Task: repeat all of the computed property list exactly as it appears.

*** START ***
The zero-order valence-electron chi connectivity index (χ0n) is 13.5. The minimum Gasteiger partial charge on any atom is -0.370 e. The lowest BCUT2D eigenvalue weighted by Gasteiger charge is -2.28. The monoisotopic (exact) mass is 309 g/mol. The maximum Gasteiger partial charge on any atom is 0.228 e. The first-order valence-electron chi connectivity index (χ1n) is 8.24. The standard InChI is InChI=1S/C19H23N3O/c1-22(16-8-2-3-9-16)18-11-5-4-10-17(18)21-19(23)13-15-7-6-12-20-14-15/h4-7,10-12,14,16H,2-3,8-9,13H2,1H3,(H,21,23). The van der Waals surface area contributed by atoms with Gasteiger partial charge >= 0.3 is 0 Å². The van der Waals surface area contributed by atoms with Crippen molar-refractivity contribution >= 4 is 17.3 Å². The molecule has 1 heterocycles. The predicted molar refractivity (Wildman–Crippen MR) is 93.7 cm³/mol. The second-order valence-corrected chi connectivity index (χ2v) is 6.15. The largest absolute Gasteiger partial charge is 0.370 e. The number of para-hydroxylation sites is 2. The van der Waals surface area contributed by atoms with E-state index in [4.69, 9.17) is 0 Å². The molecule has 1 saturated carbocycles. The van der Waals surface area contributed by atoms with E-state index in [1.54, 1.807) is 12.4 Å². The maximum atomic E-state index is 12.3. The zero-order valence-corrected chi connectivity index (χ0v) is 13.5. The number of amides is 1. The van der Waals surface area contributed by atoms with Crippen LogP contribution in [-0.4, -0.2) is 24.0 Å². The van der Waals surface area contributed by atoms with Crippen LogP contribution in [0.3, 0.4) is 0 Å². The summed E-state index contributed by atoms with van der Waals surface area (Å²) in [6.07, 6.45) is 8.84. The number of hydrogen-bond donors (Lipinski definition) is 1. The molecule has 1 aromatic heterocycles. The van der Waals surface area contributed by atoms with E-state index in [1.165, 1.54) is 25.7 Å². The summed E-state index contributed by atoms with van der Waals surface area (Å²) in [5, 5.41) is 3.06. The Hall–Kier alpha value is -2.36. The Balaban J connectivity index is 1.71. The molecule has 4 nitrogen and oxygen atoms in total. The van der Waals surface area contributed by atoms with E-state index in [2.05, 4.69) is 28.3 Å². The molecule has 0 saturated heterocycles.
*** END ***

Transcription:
The zero-order valence-electron chi connectivity index (χ0n) is 13.5. The minimum Gasteiger partial charge on any atom is -0.370 e. The lowest BCUT2D eigenvalue weighted by Gasteiger charge is -2.28. The monoisotopic (exact) mass is 309 g/mol. The maximum Gasteiger partial charge on any atom is 0.228 e. The first-order valence-electron chi connectivity index (χ1n) is 8.24. The standard InChI is InChI=1S/C19H23N3O/c1-22(16-8-2-3-9-16)18-11-5-4-10-17(18)21-19(23)13-15-7-6-12-20-14-15/h4-7,10-12,14,16H,2-3,8-9,13H2,1H3,(H,21,23). The van der Waals surface area contributed by atoms with Gasteiger partial charge >= 0.3 is 0 Å². The van der Waals surface area contributed by atoms with Crippen molar-refractivity contribution >= 4 is 17.3 Å². The molecule has 1 heterocycles. The predicted molar refractivity (Wildman–Crippen MR) is 93.7 cm³/mol. The second-order valence-corrected chi connectivity index (χ2v) is 6.15. The largest absolute Gasteiger partial charge is 0.370 e. The number of para-hydroxylation sites is 2. The van der Waals surface area contributed by atoms with E-state index in [4.69, 9.17) is 0 Å². The molecule has 1 saturated carbocycles. The van der Waals surface area contributed by atoms with E-state index in [1.54, 1.807) is 12.4 Å². The maximum atomic E-state index is 12.3. The zero-order valence-corrected chi connectivity index (χ0v) is 13.5. The number of amides is 1. The van der Waals surface area contributed by atoms with Crippen LogP contribution in [-0.4, -0.2) is 24.0 Å². The van der Waals surface area contributed by atoms with Crippen LogP contribution in [0.3, 0.4) is 0 Å². The summed E-state index contributed by atoms with van der Waals surface area (Å²) in [6.07, 6.45) is 8.84. The number of hydrogen-bond donors (Lipinski definition) is 1. The molecule has 1 aromatic heterocycles. The van der Waals surface area contributed by atoms with E-state index in [1.165, 1.54) is 25.7 Å². The summed E-state index contributed by atoms with van der Waals surface area (Å²) in [5, 5.41) is 3.06. The Hall–Kier alpha value is -2.36. The Balaban J connectivity index is 1.71. The molecule has 4 nitrogen and oxygen atoms in total. The van der Waals surface area contributed by atoms with E-state index in [2.05, 4.69) is 28.3 Å². The molecule has 0 saturated heterocycles.